FIRE crews will continue to work on a grass fire north of Hawkesdale with rocky terrain making it difficult to put the fire out.
About 400 hectares was burnt at Minhamite before the fire was contained on Monday night.
Four properties bore the brunt of the fire with fences damaged but Hawkesdale Incident Control Centre manager Rob Couzens said no stock or sheds were lost.
He said 14 crews would work to secure the eight-kilometre-wide perimeter.
“It’s very difficult terrain,” he said.
“They are working in stony country and hot peat swamp.
“There is 300 to 400 metres of it. The fire has winded its way through all this rocky terrain.
“The only thing that will put it out is rain.”
Mr Couzens said crews would remain at the scene until at least today and he praised the efforts of the volunteers.
He said crews responded quickly but the fire got going quickly.
“The fire just took off,” he said. “We responded with lots of trucks yesterday. I think there was 28.”
Helicopter pilot Terry Mortimer is stationed in Hamilton for the fire season and said the fire had been brought under control quickly with the help of the water bomber.
It’s the first time a helicopter had been stationed there for the whole season with the CFA and DSE strategically placing helicopters at various locations around Victoria.
Mr Mortimer, from Mangalore in NSW, said there were major benefits to running and bombing the fire and consolidating on the efforts of firefighters on the ground.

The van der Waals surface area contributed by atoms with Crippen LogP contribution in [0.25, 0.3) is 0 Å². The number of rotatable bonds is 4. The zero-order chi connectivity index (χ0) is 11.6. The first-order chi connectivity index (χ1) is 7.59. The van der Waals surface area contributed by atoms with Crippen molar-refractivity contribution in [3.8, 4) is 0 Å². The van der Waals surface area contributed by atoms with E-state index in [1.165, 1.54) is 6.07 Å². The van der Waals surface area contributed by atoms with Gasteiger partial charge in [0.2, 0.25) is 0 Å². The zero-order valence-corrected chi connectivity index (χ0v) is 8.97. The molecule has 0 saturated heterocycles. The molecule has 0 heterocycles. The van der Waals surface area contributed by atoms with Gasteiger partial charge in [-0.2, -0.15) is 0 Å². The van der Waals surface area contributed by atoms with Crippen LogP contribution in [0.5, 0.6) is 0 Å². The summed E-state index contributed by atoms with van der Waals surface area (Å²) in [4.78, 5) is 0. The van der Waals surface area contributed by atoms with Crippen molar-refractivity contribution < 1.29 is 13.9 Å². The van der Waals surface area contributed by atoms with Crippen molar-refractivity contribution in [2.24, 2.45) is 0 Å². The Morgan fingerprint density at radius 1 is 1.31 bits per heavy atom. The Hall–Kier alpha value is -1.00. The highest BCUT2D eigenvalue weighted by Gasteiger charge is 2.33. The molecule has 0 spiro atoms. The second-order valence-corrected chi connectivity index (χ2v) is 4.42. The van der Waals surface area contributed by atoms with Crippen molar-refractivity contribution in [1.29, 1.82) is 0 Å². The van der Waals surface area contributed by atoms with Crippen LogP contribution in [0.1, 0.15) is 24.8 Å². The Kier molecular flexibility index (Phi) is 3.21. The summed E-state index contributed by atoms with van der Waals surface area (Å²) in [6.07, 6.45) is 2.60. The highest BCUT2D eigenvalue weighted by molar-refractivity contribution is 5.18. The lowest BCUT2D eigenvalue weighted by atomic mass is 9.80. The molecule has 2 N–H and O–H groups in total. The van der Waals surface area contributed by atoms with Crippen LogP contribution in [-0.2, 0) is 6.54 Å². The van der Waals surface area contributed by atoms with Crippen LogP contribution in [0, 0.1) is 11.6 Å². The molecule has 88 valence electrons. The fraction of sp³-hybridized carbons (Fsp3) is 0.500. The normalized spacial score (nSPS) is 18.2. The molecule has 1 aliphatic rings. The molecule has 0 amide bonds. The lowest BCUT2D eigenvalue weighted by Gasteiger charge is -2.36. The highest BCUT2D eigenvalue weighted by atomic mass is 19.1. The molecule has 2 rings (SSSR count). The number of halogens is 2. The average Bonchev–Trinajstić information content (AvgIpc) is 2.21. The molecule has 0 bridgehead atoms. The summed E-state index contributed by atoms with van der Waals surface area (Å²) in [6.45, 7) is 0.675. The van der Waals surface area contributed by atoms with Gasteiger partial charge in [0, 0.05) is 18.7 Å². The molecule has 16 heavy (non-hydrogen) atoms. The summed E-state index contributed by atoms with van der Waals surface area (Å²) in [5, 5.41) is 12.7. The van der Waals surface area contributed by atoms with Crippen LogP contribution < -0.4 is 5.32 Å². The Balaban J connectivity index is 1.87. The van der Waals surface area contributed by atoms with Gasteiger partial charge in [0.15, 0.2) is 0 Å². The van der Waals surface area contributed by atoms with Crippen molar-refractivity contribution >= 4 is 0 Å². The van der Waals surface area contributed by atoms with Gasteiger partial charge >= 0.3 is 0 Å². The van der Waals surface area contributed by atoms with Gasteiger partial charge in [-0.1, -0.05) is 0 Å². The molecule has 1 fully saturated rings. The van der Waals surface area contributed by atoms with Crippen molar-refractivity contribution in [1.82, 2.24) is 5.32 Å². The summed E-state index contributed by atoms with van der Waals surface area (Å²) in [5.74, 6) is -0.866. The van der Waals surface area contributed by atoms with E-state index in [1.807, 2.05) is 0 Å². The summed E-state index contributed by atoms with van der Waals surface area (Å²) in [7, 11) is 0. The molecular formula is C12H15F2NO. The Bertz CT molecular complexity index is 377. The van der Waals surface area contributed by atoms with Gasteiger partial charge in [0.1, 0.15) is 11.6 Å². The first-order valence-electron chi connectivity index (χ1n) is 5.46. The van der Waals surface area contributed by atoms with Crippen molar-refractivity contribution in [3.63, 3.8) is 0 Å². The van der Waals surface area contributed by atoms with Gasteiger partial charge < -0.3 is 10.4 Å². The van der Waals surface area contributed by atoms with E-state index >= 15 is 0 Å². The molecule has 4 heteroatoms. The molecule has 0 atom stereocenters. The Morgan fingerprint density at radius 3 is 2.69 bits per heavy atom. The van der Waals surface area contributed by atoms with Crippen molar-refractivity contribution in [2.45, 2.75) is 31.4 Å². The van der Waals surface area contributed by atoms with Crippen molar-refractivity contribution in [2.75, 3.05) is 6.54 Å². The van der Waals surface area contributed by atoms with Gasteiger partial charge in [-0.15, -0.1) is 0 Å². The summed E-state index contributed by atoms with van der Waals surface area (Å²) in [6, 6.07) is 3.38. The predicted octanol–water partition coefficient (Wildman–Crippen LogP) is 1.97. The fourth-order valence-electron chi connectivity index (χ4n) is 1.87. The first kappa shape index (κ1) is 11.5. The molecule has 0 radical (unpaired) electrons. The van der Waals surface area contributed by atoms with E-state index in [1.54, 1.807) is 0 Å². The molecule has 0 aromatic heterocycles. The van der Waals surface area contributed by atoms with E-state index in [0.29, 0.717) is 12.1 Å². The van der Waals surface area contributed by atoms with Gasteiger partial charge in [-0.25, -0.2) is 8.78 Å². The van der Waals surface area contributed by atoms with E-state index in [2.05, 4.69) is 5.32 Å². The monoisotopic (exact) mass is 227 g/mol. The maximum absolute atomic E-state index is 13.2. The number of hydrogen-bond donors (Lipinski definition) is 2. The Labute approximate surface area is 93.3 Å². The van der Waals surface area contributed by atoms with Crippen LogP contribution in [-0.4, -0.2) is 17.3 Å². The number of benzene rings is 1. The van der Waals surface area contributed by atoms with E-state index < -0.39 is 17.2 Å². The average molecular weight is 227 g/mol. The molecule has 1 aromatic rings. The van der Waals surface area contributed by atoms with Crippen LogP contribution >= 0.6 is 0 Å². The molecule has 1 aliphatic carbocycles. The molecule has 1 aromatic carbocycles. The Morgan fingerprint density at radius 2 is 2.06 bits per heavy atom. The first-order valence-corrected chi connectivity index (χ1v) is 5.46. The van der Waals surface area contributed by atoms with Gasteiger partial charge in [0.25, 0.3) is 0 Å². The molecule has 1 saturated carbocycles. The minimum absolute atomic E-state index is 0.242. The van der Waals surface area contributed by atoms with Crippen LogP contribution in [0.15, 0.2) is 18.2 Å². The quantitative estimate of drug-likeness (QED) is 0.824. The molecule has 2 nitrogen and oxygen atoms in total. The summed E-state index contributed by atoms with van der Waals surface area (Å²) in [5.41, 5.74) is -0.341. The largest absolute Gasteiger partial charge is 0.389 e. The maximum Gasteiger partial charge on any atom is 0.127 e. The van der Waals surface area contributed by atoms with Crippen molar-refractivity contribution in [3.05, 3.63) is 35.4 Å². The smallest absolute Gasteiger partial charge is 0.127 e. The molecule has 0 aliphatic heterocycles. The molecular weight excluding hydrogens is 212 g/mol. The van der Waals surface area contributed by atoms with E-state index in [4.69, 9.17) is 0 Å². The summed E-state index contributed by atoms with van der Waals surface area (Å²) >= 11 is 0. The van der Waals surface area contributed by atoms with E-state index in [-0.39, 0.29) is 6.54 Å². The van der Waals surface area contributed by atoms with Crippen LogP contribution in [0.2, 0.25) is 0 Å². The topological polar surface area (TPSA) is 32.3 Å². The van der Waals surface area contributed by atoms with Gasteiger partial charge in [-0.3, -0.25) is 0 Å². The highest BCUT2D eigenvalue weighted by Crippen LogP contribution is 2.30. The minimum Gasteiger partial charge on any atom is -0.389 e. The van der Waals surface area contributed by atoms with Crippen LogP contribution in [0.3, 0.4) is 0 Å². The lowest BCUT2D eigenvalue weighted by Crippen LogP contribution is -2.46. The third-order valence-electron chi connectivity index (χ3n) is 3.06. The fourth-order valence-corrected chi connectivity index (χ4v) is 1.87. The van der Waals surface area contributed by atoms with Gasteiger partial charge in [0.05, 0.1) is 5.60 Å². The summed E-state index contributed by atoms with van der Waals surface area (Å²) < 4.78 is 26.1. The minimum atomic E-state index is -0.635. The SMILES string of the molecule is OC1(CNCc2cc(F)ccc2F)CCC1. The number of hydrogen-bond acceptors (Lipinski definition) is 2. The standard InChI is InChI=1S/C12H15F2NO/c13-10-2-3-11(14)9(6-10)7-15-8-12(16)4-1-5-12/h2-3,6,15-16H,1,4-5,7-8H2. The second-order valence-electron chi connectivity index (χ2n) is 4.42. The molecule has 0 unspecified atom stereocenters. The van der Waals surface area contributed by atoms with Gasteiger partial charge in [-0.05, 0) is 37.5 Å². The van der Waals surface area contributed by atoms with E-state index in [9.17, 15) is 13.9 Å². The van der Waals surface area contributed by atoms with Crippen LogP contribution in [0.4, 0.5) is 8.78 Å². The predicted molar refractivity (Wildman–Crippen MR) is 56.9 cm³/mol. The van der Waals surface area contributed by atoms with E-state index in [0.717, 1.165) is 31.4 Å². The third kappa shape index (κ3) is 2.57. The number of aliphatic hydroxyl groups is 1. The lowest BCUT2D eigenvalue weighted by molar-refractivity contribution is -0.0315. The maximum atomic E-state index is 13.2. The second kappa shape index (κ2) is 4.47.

“There was a mapping helicopter that flew the perimeter of the fire, looking at how fire started,” he said.
“There is all that volcanic area, some rocks and it’s still hot. An infrared camera has been used.”
Mr Mortimer also worked on the Donnybrook fire last month and said the Minhamite blaze was fought in a similar way.
“By the end of the day it was fairly under control,” he said.
“It just proves how useful it is to hit it hard and fast.”
Mr Mortimer said he also had a helicopter stationed at Ovens and one at Heyfield.
“We’ve got fairly high fire danger days coming up on Saturday, Sunday and Monday,” he said.
“When you’re up there you can see it’s tinder dry. Just speaking to people around here they say there hasn’t been decent rain since September.”
A CFA spokeswoman said the cause of the fire, south of Penshurst, was unknown and crews were working to keep containment lines in places.
“It’s not out — it’s contained,” she said.